This blog entry provides a quick overview of the stratosphere and the polar vortex.
Both are of immense importance for understanding and forecasting Earth’s weather patterns.
Earth’s atmosphere consists of five main layers, each with distinctive characteristics.
From top to bottom, they are the exosphere, thermosphere, mesosphere, stratosphere and troposphere (Figure 1).
The troposphere is home; the air we’re most familiar with. It ranges from 7 to 20 km in height – tallest at the equator and shortest at the poles.
On top of this, fully above all but the very tallest clouds (i.e. severe thunderstorms), resides the stratosphere. This layer is comparatively vast, ranging from 30 to 43 km in height.
Meteorologists typically refer to height in the atmosphere by its associated air pressure (in millibars; mb). The stratosphere ranges from about 100 mb at its base to 1 mb at its top.
For reference, at sea-level, air pressure typically ranges from 970 to 1040 mb (extremes 880 to 1070 mb). Essentially, the more air is above a given point, the more pressure it exerts on that point.
Figure 1: Diagram illustrating the height spans of Earth’s atmospheric layers. Please note that the pressure values on the right are approximate (also, one bar is one thousandth of the more commonly used millibar).
Floor One: Stratosphere
Through interactions across the boundary (known as the tropopause), the stratosphere has strong effects on weather patterns in the troposphere.
It influences everything from winter storminess in North America and Eurasia, to summer sea ice melt in the Arctic, to the location and expansiveness of strong tropical thunderstorms.
For this blog piece, I will focus on the path of influence that involves the ‘polar vortex’.
The Powerful Polar Vortex
Broadly speaking, this is a vast (thousands of miles across!) rotation of air that extends from the lower troposphere to the top of the stratosphere. In the Northern Hemisphere (NH), it spins anticlockwise.
It spins up mid-late autumn (Oct-Nov in NH) above the Arctic region. It then tends to strengthen until between mid-Jan and early Feb, but may fluctuate greatly depending on other troposphere-stratosphere interactions (see: stratospheric warming events).
Late winter onward, an overall weakening trend takes place. It usually dissipates by May.
Figure 2: Northern hemisphere cylindrical equidistant view of reanalysed wind speed (shaded) and direction (arrows) at 10 mb height (about 30 km altitude) averaged across 1st-2nd Jan 2020. The enormous circulation of the polar vortex is clear to see! Notice the offset from the North Pole – the vortex is not a stationary feature.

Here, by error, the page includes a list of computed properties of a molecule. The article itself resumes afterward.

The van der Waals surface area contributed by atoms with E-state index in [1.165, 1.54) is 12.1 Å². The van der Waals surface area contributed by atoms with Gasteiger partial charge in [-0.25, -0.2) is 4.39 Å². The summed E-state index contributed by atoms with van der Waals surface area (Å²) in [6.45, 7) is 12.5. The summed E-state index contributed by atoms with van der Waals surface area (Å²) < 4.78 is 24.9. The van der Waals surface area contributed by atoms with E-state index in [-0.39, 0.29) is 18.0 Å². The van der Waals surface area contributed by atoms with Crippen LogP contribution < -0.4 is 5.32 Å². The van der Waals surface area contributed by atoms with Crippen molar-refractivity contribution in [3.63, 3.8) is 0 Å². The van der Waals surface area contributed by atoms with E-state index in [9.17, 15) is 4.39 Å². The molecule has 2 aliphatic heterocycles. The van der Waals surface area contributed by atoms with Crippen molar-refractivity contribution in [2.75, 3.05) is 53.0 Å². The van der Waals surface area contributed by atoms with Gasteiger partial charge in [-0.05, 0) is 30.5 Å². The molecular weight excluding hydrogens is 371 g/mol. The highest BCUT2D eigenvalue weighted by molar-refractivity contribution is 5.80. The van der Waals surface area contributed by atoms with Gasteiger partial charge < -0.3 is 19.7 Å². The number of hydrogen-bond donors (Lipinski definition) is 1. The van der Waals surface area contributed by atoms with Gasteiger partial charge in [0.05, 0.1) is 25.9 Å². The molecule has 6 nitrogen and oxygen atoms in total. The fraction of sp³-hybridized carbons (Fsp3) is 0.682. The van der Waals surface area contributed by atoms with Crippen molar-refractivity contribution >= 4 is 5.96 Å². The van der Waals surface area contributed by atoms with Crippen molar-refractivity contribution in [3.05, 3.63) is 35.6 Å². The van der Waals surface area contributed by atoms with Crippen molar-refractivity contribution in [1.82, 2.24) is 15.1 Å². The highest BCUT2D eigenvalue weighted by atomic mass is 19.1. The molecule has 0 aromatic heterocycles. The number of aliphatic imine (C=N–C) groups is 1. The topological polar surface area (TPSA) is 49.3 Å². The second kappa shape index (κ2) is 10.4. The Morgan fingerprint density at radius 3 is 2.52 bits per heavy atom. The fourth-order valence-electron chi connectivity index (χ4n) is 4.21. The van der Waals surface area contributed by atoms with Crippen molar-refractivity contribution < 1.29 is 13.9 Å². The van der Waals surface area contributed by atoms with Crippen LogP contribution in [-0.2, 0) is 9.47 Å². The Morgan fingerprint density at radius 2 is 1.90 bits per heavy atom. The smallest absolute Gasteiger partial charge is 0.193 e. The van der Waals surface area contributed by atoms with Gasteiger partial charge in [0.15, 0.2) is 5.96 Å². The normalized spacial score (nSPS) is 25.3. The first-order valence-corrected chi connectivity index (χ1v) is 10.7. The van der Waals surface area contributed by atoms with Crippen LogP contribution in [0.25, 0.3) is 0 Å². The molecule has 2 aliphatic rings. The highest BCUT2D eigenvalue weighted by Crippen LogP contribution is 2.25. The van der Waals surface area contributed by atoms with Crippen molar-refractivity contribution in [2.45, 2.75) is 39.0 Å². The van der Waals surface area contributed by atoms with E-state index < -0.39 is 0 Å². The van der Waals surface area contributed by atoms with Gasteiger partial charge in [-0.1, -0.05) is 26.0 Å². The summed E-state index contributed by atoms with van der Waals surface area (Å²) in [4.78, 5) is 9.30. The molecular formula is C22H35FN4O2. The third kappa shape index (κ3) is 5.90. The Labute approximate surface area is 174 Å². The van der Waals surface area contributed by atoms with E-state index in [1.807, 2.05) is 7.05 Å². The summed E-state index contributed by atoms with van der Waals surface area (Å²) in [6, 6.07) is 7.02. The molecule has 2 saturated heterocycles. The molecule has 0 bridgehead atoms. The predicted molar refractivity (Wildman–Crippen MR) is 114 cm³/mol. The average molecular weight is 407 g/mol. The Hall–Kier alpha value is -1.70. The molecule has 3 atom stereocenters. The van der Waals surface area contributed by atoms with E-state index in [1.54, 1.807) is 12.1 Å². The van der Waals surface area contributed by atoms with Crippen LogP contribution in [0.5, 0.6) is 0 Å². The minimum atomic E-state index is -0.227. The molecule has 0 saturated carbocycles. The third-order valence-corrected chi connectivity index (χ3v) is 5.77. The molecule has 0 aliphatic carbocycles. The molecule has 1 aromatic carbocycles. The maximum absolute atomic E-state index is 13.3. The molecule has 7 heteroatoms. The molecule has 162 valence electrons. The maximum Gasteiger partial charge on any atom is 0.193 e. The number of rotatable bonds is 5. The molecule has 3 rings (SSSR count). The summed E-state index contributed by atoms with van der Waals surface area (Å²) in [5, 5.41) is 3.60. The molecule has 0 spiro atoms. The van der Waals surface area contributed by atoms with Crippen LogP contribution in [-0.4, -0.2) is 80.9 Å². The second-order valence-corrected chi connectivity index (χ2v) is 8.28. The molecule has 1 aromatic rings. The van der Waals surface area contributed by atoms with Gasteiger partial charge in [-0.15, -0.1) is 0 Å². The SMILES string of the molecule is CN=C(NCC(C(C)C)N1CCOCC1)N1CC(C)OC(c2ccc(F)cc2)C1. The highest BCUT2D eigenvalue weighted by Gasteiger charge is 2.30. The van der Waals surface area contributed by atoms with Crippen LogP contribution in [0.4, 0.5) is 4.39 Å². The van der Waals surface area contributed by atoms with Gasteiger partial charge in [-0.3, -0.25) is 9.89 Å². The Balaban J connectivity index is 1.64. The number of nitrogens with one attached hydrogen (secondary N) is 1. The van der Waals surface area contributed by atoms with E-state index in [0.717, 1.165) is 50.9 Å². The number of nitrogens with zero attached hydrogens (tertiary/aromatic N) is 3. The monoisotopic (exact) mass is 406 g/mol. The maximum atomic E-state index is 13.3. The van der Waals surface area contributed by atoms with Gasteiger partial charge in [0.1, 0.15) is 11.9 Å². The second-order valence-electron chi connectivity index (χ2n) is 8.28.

The Southern Hemisphere also has a polar vortex that’s generally absent in austral summer (Dec-Feb) and strongest in austral winter (Jun-Aug). It spins the opposite way to its NH counterpart.
This seasonal behaviour results from the larger autumn-winter cooling in the Arctic and Antarctic regions relative to the remainder of the planet. It becomes much colder there than in the North Atlantic, for example.
The physical laws governing our universe discourage such uneven energy distribution. To attempt to restore balance, they drive cold air out of the Arctic and warm air into it.
But this is quite literally not a straightforward process. The Earth’s spin causes its surface to move to the west relative to air that’s moving north or south, which means that relative to it, the air curves eastward.
In the stratosphere, the resulting eastward (i.e. westerly) flow encircles the hemisphere and so creates the boundary, known as the polar night jet, which forms the periphery of the polar vortex.
The polar vortex’s enormous cyclonic rotation strongly affects weather patterns in the mid-latitudes*.
In both hemispheres, the polar vortex acts to drive mid-latitude weather systems from west to east. The stronger it becomes (i.e. faster it rotates), the more eastward momentum it imparts.
This also reduces how readily weather systems can move northward or southward (due to inertia). Weather patterns become ‘flat’ with little in the way of cold air moving equatorward or warm air heading poleward.
This tends to bring fast-changing weather to the poleward half of the mid-latitudes. Temperatures vary around the long-term average, but are more often above it than below. Figure 3 illustrates this using the historical top-ten strongest Jan-Feb mean polar vortex strengths as an example.
Figure 3: Composite geopotential height (left) and temperature (right) anomaly maps for the ten years with the strongest Jan-Feb mean zonal wind speed at 30 hPa; a good measure of the polar vortex strength (faster wind, stronger vortex).
We’re talking locations such as Northern Europe and Asia (i.e. Eurasia) most of the USA and southern Canada, or in the other hemisphere, the far-souths of America and Australia and most of New Zealand.
You can really see this effect in their climate patterns; a tendency for frequent bouts of wet and windy weather late autumn through mid-winter, with the rest of the year typically calmer and slower-changing.
Wonderous Weak Vortex Events
Sometimes, the atmosphere ‘fights back’ against the polar vortex, assaulting it with high-energy waves that raise temperatures above the Arctic.
This weakens the vortex, reducing the eastward inertia of weather systems. A strong weakening can lead to all sorts of wacky weather patterns across the mid-latitudes, from severely cold and snowy to positively spring-like!
For a healthy dose of additional insight, see my blog entry on stratospheric warming events.
James Peacock MSc
Head Meteorologist at MetSwift